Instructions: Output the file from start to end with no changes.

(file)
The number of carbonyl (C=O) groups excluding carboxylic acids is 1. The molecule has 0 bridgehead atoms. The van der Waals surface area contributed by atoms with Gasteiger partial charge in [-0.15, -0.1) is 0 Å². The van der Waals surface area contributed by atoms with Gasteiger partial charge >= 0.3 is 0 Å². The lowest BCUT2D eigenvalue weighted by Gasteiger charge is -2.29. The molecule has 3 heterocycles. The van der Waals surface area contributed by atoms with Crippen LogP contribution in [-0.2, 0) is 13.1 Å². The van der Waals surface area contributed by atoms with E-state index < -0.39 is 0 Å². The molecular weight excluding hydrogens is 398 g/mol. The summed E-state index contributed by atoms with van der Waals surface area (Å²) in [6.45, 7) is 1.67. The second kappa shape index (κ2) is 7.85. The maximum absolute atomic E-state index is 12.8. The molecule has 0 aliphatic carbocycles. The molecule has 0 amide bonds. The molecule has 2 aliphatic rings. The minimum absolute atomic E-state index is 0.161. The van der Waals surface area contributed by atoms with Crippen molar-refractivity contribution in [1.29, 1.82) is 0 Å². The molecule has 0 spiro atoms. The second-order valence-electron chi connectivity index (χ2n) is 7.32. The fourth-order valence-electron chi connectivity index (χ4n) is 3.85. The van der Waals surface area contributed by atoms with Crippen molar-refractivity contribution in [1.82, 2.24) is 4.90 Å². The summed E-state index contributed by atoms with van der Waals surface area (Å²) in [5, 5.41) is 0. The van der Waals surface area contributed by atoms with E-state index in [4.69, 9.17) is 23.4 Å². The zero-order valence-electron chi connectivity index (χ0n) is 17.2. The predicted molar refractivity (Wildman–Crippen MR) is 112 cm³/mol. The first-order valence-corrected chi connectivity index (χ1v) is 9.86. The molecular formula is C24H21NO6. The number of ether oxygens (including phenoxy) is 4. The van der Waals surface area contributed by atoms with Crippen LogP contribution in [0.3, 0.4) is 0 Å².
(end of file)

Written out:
The number of carbonyl (C=O) groups excluding carboxylic acids is 1. The molecule has 0 bridgehead atoms. The van der Waals surface area contributed by atoms with Gasteiger partial charge in [-0.15, -0.1) is 0 Å². The van der Waals surface area contributed by atoms with Gasteiger partial charge >= 0.3 is 0 Å². The lowest BCUT2D eigenvalue weighted by Gasteiger charge is -2.29. The molecule has 3 heterocycles. The van der Waals surface area contributed by atoms with Crippen LogP contribution in [-0.2, 0) is 13.1 Å². The van der Waals surface area contributed by atoms with E-state index < -0.39 is 0 Å². The molecular weight excluding hydrogens is 398 g/mol. The summed E-state index contributed by atoms with van der Waals surface area (Å²) in [6.45, 7) is 1.67. The second kappa shape index (κ2) is 7.85. The maximum absolute atomic E-state index is 12.8. The molecule has 0 aliphatic carbocycles. The molecule has 0 amide bonds. The molecule has 2 aliphatic rings. The minimum absolute atomic E-state index is 0.161. The van der Waals surface area contributed by atoms with Crippen molar-refractivity contribution in [1.29, 1.82) is 0 Å². The molecule has 0 spiro atoms. The second-order valence-electron chi connectivity index (χ2n) is 7.32. The fourth-order valence-electron chi connectivity index (χ4n) is 3.85. The van der Waals surface area contributed by atoms with Crippen molar-refractivity contribution in [1.82, 2.24) is 4.90 Å². The summed E-state index contributed by atoms with van der Waals surface area (Å²) in [5, 5.41) is 0. The van der Waals surface area contributed by atoms with E-state index in [4.69, 9.17) is 23.4 Å². The zero-order valence-electron chi connectivity index (χ0n) is 17.2. The predicted molar refractivity (Wildman–Crippen MR) is 112 cm³/mol. The first-order valence-corrected chi connectivity index (χ1v) is 9.86. The molecular formula is C24H21NO6. The number of ether oxygens (including phenoxy) is 4. The van der Waals surface area contributed by atoms with Crippen LogP contribution in [0.3, 0.4) is 0 Å².